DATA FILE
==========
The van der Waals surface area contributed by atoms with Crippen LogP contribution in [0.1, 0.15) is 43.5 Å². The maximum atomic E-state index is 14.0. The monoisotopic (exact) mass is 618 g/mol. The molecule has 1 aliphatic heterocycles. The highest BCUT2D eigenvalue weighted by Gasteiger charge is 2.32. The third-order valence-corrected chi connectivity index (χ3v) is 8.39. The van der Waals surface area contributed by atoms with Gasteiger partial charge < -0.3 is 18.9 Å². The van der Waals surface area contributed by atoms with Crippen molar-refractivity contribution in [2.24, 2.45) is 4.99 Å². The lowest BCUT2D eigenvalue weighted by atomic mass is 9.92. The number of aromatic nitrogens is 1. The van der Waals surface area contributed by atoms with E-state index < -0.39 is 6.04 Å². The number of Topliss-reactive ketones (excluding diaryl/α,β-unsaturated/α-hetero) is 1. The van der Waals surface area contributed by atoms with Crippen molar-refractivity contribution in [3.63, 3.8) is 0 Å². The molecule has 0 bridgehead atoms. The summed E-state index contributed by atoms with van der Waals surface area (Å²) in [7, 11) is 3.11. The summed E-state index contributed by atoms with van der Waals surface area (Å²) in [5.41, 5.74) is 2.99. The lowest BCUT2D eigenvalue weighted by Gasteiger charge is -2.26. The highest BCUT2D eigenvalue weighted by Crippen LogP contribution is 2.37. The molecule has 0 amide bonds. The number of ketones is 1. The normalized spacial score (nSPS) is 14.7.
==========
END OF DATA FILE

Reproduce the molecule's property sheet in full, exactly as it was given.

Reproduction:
The van der Waals surface area contributed by atoms with Crippen LogP contribution in [0.1, 0.15) is 43.5 Å². The maximum atomic E-state index is 14.0. The monoisotopic (exact) mass is 618 g/mol. The molecule has 1 aliphatic heterocycles. The highest BCUT2D eigenvalue weighted by Gasteiger charge is 2.32. The third-order valence-corrected chi connectivity index (χ3v) is 8.39. The van der Waals surface area contributed by atoms with Gasteiger partial charge < -0.3 is 18.9 Å². The van der Waals surface area contributed by atoms with Crippen molar-refractivity contribution in [2.24, 2.45) is 4.99 Å². The lowest BCUT2D eigenvalue weighted by atomic mass is 9.92. The number of aromatic nitrogens is 1. The van der Waals surface area contributed by atoms with E-state index < -0.39 is 6.04 Å². The number of Topliss-reactive ketones (excluding diaryl/α,β-unsaturated/α-hetero) is 1. The van der Waals surface area contributed by atoms with Crippen molar-refractivity contribution in [3.63, 3.8) is 0 Å². The molecule has 0 bridgehead atoms. The summed E-state index contributed by atoms with van der Waals surface area (Å²) in [7, 11) is 3.11. The summed E-state index contributed by atoms with van der Waals surface area (Å²) in [5.41, 5.74) is 2.99. The lowest BCUT2D eigenvalue weighted by Gasteiger charge is -2.26. The highest BCUT2D eigenvalue weighted by Crippen LogP contribution is 2.37. The molecule has 0 amide bonds. The number of ketones is 1. The normalized spacial score (nSPS) is 14.7.